Donna Byrne

Donna Byrne

To celebrate the 100th anniversary of George Gershwin’s birth, the Donna Byrne Quartet presented “Mostly Gershwin”, featuring a variety of Gershwin’s tunes as well as some of Donna’s favorite non-Gershwin songs. She was accompanied by Tim Ray on piano, Marshall Wood on bass and Less Harris, Jr. on drums.

 

 

 

October introduced an evening of Brazilian jazz with the debut appearance of the Roger Ebacher Quartet. Roger played both percussion and flute and was joined by Sam Barrios on keyboards, Thomas Hebb on bass and Matt Taylor on drums.

Semenya McCord

Semenya McCord
photograph by Ed Cohen

This very special year ended with two long-time Highland Jazz favorites: the Semenya McCord Quartet in November and the Paul Broadnax Quartet in December for ”A
Jazzy Holiday Concert.” Semenya was joined by Herb King on drums, Frank Wilkins on piano and Wesley Wirth on bass.

Paul featured Fred Haas on reeds, Dave Trefethen on guitar and Peter Kontrimas on bass. As a special treat Newton artist Hank Kearsley displayed several of his drawings of jazz musicians, including some of Paul. This was the first appearance of Fred Haas at a Highland Jazz concert and he received an enthusiastic welcome from the audience.

Where are they now?

Judith Anderson passed away in January 2010, a regrettable loss to her family and to the city of Newton.

Although Tim Ray is probably best known as the pianist for Lyle Lovett  his website details his many musicial accomplishments, including performances at Carnegie Hall, the White House, the Kennedy Center and the 1992 Presidential Inauguration. (http://www.agitatedcatmusic.com/biography/biography.html.) The site also includes information about the innovative trio Tre Corda which featuresTim on piano, Greg Hopkins on  trumpet and cellist Eugene Friesen .A video from the University of New Hampshire provides an opportunity to appreciate Tim’s solo work. Here he plays a medley of Duke Ellington tunes. ( https://www.youtube.com/watch?v=1v7IJUsSw_Y ).

Fred Haas is a senior lecturer at Dartmouth College (http://www.dartmouth.edu/~music/faculty/haas.html) as well as composer and a master of both saxophone and keyboards. Fred Haas teaches jazz improvisation, jazz history, music theory, saxophone, and jazz piano and directs several jazz combos at the college. What a lot of people don’t know is that he is the founder and director of Interplay Jazz Camp, a week long holistic jazz workshop that incorporates meditation, yoga and tai chi to enhance creativity. Fred also runs his own CD company, JazzToons, that has produced several small group jazz CDs.

 

1997 Adjusting to a new venue –Expanding the list of new performers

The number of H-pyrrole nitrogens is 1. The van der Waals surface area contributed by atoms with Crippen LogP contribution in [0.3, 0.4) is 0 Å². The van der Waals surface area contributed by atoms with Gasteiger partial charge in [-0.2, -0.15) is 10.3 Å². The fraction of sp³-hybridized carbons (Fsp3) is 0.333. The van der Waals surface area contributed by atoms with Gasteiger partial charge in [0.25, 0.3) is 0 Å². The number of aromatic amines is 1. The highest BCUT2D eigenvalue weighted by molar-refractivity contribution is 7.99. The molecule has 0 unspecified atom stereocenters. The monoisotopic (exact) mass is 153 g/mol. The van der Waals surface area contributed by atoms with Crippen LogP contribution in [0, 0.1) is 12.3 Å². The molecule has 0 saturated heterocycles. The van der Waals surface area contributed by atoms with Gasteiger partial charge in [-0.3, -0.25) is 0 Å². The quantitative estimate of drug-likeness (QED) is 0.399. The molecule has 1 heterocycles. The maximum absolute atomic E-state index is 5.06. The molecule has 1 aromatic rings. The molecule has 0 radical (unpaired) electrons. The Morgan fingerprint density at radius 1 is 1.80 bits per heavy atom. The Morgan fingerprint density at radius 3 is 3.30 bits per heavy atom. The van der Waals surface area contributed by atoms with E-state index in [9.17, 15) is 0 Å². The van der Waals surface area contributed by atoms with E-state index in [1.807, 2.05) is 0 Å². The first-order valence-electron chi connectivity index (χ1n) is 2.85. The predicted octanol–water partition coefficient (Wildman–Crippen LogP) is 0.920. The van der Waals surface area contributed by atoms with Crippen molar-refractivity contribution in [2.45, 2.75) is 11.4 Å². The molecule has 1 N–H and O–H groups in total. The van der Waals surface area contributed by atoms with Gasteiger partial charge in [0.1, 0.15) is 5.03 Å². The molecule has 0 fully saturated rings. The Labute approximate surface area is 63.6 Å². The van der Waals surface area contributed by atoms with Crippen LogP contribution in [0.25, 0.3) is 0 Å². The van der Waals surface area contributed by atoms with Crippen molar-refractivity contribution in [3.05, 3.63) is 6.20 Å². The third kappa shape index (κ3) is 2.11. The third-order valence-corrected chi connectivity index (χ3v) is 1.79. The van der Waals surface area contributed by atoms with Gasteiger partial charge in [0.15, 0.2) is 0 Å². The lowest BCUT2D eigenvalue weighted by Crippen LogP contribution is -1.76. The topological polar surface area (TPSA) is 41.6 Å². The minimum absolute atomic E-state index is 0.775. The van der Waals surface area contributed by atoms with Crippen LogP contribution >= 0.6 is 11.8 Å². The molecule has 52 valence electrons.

jazz logo  The new venue was the Yamawaki Art and Cultural Center at Lasell College in the Auburndale village of Newton. I had visited a number of venues and this one came out on top for several reasons – the hall had a grand piano, comfortable seating, a raised stage and good sight lines. It could accommodate a larger audience than Pine Manor, although I didn’t expect to fill the house for every event. Although the performance hall was on the second floor, a small elevator was available and in theory it was handicap accessible- a major advantage over the Founders Room.

I worried that the new location would result in smaller crowds. The Yamawaki Center was not an easy venue to find – located in a residential area where the street lighting at night was not bright. The one small sign for the hall was barely visible from the road. It was not until after 2000 that some car manufacturers even offered gps systems in their cars. In 1997 a person new to a neighborhood could easily get lost especially after sundown.

Another negative was that during intermission there was really no place for people to gather. The narrow passage outside the concert hall was barely wide enough to set up tables for the soda and ticket sales. As a result people many people stood on the stairs leading to the ground floor or during nice weather went outside.

On the lighter side I had a great deal of difficulty figuring out the lighting system. There were multiple switches in various parts of the room. Some controlled the stage lights, others the lights in the hall itself. There seemed to be no clear logic to explain how they worked; in some cases turning them up made the lights go down. That mystery remained during our stay at Lasell.

Because of my concern about finding the location I scheduled the first concert at 3pm on a Sunday afternoon. We opened the season in March with the third annual presentation of “Women in Jazz Know the score…” again under the direction of Henrietta Robinson. Here is the program from the event.

Program

Program for “Women in Jazz know the Score…”

Three weeks later we featured the Donna Byrne Quartet with her usual band: Tim Ray on keyboards, Jim Gwin on drums and bassist Marshall Wood.

Donna Byrne quartet

Donna Byrne Quartet
left to right Tim Ray, Marshall Wood, Donna and Jim Gwin
photograph by Ruth Williams

April brought the return of Paul Broadnax in a concert entitled “Spring is Here.” He was joined by vocalist Carol Akerson, Peter Kontrimas on bass and John Connelly on drums.